How to make better decisions under uncertainty and pressure
Effective Decision-Making is a collection of practical, actionable tools for making better decisions in business.
Decisions are taken under uncertainty and pressure, and decision tools are usually complex and academic.
This book takes a practical approach and gives an immediately actionable step-by-step indication of how to apply each one, making your decision-making process faster and more effective.
THE INTRODUCTION gives you a snapshot of two decision-making biases, of the worst mistake you can do when making decision, and a lesson taken straight from philosophy.
- Decision Biases (why your brain isn’t always your friend in decisions)
- The Worst Mistake in Decision-Making
- A Lesson From Another Time
THE FIRST CHAPTER looks at frameworks of reference, meaning how you can apply decision-making to achieve your goals, for example how and why some decisions are able to automatically give you a competitive advantage.
- The OODA Loop
- The Recognition-Primed Decision Model
- GROW or the John Whitmore Model
- The PDSA Cycle
CHAPTERS 2 TO 5 look at separate phases of decision-making: understanding your context, understanding the problem, generating solutions and selecting one option out of many.
2 - CONTEXT
Contexts can be very different – and there is no one size fits all approach, which is why this book provides you with five.
- SWOT and PEST
- Porter’s Five Forces
- Causal Loops Diagrams
3 - PROBLEM ASSESSMENT
Before making decisions, then, you need to work on finding out exactly what you are trying to solve. This chapter gives you 5 tools to do so:
- Root Cause Analysis: Ishikawa’s Diagramand the 5 Whys Technique
- Pareto Analysis
- Kipling Method (5W1H)
4 - GENERATING IDEAS
In “pure” decision-making, little attention is given to this phase, as it belongs to a different field: creativity. This book includes I two tools that can work fairly well:
- Zwicky’s Box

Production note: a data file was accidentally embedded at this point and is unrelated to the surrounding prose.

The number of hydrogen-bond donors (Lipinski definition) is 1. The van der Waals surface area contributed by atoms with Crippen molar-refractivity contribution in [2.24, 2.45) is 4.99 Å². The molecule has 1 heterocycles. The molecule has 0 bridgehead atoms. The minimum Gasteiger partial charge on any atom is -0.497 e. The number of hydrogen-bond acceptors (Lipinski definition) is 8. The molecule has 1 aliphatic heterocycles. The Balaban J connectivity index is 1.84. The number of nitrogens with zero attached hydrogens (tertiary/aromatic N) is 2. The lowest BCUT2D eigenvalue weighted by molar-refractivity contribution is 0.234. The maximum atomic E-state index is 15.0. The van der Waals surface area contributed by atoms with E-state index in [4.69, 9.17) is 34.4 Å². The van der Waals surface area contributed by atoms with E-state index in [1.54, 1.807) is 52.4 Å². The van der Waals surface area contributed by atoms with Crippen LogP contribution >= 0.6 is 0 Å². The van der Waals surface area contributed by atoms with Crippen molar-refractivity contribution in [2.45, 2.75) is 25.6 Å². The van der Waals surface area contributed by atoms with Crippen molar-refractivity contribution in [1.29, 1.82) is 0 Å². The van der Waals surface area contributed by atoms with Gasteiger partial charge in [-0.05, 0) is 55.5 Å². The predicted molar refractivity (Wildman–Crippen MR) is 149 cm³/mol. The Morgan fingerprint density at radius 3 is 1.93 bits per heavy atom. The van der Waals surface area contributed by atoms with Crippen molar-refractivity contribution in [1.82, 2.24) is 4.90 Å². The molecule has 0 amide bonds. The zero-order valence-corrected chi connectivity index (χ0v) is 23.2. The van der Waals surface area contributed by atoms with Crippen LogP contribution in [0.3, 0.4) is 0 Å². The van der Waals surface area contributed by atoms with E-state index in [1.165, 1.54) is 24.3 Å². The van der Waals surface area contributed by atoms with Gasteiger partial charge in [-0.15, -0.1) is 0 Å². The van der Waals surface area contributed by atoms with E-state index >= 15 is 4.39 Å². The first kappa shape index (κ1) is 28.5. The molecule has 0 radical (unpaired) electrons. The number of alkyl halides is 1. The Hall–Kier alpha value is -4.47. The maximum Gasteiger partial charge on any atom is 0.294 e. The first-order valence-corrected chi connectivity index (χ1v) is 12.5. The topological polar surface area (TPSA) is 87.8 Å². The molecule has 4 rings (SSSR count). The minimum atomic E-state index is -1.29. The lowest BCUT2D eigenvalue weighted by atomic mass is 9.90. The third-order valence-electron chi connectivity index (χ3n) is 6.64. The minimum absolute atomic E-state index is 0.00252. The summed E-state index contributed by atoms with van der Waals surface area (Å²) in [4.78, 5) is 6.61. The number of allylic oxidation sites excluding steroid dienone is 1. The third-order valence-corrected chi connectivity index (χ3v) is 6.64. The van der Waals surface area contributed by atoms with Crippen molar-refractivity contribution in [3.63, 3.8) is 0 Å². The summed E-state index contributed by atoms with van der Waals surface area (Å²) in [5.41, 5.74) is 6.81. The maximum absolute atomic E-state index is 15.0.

5 - WEIGHING ALTERNATIVES
This is one of the cores of decision-making, and phase most people deal with via a pros and cons list.
This book gives you several tools to make that decision. Each one has its specificities, and with six to choose from, you should be covered for your decisions.
- Weights and Factors: the Grid Analysis and the KT Matrix
- The Paired Comparison Analysis
- The Quantitative Strategic Planning Matrix
- The Analytic Hierarchy Process
- The Eisenhower Matrix
CHAPTER 6 AND 7 look at group decisions, meaning whether it’s a good idea to make decisions in a group and, if it is, how that group should make decisions.
6 - DO YOU NEED YOUR TEAM?
You can either involve your team in decisions or exclude them. Often, managers are torn between these two options – you have three tools to help you though:
- The Vroom-Yetton-Jago Model
- The Hoy-Tarter Model
- The Hersey-Blanchard Model
7 - GROUP TECHNIQUES
To be used when making decisions in a group is necessary.
- The Nominal Group Technique
- The Delphi Method
- Hartnett’s Consensus-Oriented Decision-Making Model
- The Stepladder Technique
- DeBono’s Six Thinking Hats
- The Charette Procedure
CHAPTERS 8 AND 9 look at decisions in corporate strategy and analyse a decision's consequence
8 - CORPORATE STRATEGY
These decision tools have all been developed for corporations, but they still hold value for smaller businesses.
- The BCG Matrix
- The Advantage Matrix
- The GE Matrix
- Blind Spot Analysis
9 - CONSEQUENCES
In other words: “how can I make sure that the decision I made is the best one and will work in my specific situation?”
Unfortunately nobody can answer this. Any decision method can only skew the odds of having made the right decision in your favour. That said, there are a few techniques you can apply.
- Impact Assessment
- Decision Trees
- Cost-Benefit Analysis
- Futures Wheel